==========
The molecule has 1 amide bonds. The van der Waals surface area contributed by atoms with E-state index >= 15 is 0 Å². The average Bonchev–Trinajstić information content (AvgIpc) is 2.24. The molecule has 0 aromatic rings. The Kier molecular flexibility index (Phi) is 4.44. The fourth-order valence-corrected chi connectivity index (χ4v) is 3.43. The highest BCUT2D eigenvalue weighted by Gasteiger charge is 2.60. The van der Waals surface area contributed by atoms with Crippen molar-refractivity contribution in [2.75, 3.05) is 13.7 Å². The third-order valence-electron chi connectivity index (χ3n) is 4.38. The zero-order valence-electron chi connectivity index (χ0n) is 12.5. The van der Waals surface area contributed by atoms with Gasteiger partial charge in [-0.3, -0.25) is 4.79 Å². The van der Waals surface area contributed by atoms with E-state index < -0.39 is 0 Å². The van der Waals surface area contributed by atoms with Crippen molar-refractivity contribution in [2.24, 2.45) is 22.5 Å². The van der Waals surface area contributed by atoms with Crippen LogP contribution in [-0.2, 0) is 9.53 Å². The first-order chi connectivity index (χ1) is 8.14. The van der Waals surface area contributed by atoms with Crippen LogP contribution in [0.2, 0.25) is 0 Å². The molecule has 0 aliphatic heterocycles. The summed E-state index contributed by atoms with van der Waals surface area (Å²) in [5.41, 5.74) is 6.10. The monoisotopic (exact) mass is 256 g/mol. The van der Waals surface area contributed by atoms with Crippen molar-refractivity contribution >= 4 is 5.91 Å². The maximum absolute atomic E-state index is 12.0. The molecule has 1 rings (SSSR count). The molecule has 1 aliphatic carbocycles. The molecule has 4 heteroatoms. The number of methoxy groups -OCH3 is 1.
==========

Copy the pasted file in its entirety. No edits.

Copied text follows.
The molecule has 1 amide bonds. The van der Waals surface area contributed by atoms with E-state index >= 15 is 0 Å². The average Bonchev–Trinajstić information content (AvgIpc) is 2.24. The molecule has 0 aromatic rings. The Kier molecular flexibility index (Phi) is 4.44. The fourth-order valence-corrected chi connectivity index (χ4v) is 3.43. The highest BCUT2D eigenvalue weighted by Gasteiger charge is 2.60. The van der Waals surface area contributed by atoms with Crippen molar-refractivity contribution in [2.75, 3.05) is 13.7 Å². The third-order valence-electron chi connectivity index (χ3n) is 4.38. The zero-order valence-electron chi connectivity index (χ0n) is 12.5. The van der Waals surface area contributed by atoms with Gasteiger partial charge in [-0.3, -0.25) is 4.79 Å². The van der Waals surface area contributed by atoms with E-state index < -0.39 is 0 Å². The van der Waals surface area contributed by atoms with Crippen molar-refractivity contribution in [2.24, 2.45) is 22.5 Å². The van der Waals surface area contributed by atoms with Crippen LogP contribution in [-0.2, 0) is 9.53 Å². The first-order chi connectivity index (χ1) is 8.14. The van der Waals surface area contributed by atoms with Crippen LogP contribution in [0.2, 0.25) is 0 Å². The molecule has 0 aliphatic heterocycles. The summed E-state index contributed by atoms with van der Waals surface area (Å²) in [5.41, 5.74) is 6.10. The monoisotopic (exact) mass is 256 g/mol. The van der Waals surface area contributed by atoms with Crippen molar-refractivity contribution >= 4 is 5.91 Å². The maximum absolute atomic E-state index is 12.0. The molecule has 1 rings (SSSR count). The molecule has 1 aliphatic carbocycles. The molecule has 4 heteroatoms. The number of methoxy groups -OCH3 is 1.